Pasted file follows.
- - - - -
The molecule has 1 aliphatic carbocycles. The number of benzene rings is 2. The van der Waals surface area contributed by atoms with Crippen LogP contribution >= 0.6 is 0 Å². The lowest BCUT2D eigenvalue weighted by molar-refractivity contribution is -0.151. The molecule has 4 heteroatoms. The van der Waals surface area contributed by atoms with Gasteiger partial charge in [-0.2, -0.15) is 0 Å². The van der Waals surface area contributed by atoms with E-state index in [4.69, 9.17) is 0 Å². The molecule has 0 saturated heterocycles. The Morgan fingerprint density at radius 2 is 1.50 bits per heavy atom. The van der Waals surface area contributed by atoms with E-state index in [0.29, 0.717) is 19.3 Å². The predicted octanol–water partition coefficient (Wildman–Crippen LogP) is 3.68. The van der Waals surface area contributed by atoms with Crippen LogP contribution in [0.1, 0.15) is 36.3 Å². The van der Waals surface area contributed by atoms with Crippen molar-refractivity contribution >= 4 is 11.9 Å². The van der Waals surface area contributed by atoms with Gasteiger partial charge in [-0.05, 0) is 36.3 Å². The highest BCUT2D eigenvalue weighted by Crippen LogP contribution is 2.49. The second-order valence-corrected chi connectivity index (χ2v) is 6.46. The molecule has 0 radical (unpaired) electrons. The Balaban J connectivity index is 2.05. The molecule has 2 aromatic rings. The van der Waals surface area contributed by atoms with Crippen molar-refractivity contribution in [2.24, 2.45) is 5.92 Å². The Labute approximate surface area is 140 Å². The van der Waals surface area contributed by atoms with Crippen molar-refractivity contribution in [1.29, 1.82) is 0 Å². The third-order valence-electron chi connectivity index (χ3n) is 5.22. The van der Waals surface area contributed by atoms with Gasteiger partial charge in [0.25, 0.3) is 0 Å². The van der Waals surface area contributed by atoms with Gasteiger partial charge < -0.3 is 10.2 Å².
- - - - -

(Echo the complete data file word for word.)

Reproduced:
The molecule has 1 aliphatic carbocycles. The number of benzene rings is 2. The van der Waals surface area contributed by atoms with Crippen LogP contribution >= 0.6 is 0 Å². The lowest BCUT2D eigenvalue weighted by molar-refractivity contribution is -0.151. The molecule has 4 heteroatoms. The van der Waals surface area contributed by atoms with Gasteiger partial charge in [-0.2, -0.15) is 0 Å². The van der Waals surface area contributed by atoms with E-state index in [4.69, 9.17) is 0 Å². The molecule has 0 saturated heterocycles. The Morgan fingerprint density at radius 2 is 1.50 bits per heavy atom. The van der Waals surface area contributed by atoms with E-state index in [0.29, 0.717) is 19.3 Å². The predicted octanol–water partition coefficient (Wildman–Crippen LogP) is 3.68. The van der Waals surface area contributed by atoms with Crippen LogP contribution in [0.1, 0.15) is 36.3 Å². The van der Waals surface area contributed by atoms with Crippen molar-refractivity contribution >= 4 is 11.9 Å². The van der Waals surface area contributed by atoms with Gasteiger partial charge in [-0.05, 0) is 36.3 Å². The highest BCUT2D eigenvalue weighted by Crippen LogP contribution is 2.49. The second-order valence-corrected chi connectivity index (χ2v) is 6.46. The molecule has 0 radical (unpaired) electrons. The Balaban J connectivity index is 2.05. The molecule has 2 aromatic rings. The van der Waals surface area contributed by atoms with Crippen molar-refractivity contribution in [2.24, 2.45) is 5.92 Å². The Labute approximate surface area is 140 Å². The van der Waals surface area contributed by atoms with Crippen molar-refractivity contribution in [1.29, 1.82) is 0 Å². The third-order valence-electron chi connectivity index (χ3n) is 5.22. The van der Waals surface area contributed by atoms with Gasteiger partial charge in [0.25, 0.3) is 0 Å². The van der Waals surface area contributed by atoms with Gasteiger partial charge < -0.3 is 10.2 Å².